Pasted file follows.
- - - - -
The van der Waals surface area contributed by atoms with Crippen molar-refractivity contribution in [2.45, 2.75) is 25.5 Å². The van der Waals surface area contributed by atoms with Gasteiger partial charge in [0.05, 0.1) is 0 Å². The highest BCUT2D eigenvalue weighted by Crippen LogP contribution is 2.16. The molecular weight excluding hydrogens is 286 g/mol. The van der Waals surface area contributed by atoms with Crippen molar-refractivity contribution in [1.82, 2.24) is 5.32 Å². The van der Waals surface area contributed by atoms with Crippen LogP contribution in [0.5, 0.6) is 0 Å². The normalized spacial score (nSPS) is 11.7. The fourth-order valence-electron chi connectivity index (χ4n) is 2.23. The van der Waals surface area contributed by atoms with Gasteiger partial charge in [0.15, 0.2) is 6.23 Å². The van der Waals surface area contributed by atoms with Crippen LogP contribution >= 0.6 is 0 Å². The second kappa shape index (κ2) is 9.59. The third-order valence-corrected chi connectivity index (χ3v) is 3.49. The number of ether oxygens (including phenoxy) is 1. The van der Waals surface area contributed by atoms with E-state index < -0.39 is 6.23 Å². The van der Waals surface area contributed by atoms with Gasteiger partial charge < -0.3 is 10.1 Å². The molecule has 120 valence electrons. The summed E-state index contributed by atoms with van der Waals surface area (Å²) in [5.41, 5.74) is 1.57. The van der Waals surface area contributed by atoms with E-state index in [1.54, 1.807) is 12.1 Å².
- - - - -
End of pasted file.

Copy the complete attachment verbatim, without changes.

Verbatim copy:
The van der Waals surface area contributed by atoms with Crippen molar-refractivity contribution in [2.45, 2.75) is 25.5 Å². The van der Waals surface area contributed by atoms with Gasteiger partial charge in [0.05, 0.1) is 0 Å². The highest BCUT2D eigenvalue weighted by Crippen LogP contribution is 2.16. The molecular weight excluding hydrogens is 286 g/mol. The van der Waals surface area contributed by atoms with Crippen molar-refractivity contribution in [1.82, 2.24) is 5.32 Å². The van der Waals surface area contributed by atoms with Crippen LogP contribution in [0.5, 0.6) is 0 Å². The normalized spacial score (nSPS) is 11.7. The fourth-order valence-electron chi connectivity index (χ4n) is 2.23. The van der Waals surface area contributed by atoms with Gasteiger partial charge in [0.15, 0.2) is 6.23 Å². The van der Waals surface area contributed by atoms with Crippen LogP contribution >= 0.6 is 0 Å². The second kappa shape index (κ2) is 9.59. The third-order valence-corrected chi connectivity index (χ3v) is 3.49. The number of ether oxygens (including phenoxy) is 1. The van der Waals surface area contributed by atoms with E-state index < -0.39 is 6.23 Å². The van der Waals surface area contributed by atoms with Gasteiger partial charge < -0.3 is 10.1 Å². The molecule has 120 valence electrons. The summed E-state index contributed by atoms with van der Waals surface area (Å²) in [5.41, 5.74) is 1.57. The van der Waals surface area contributed by atoms with E-state index in [1.54, 1.807) is 12.1 Å².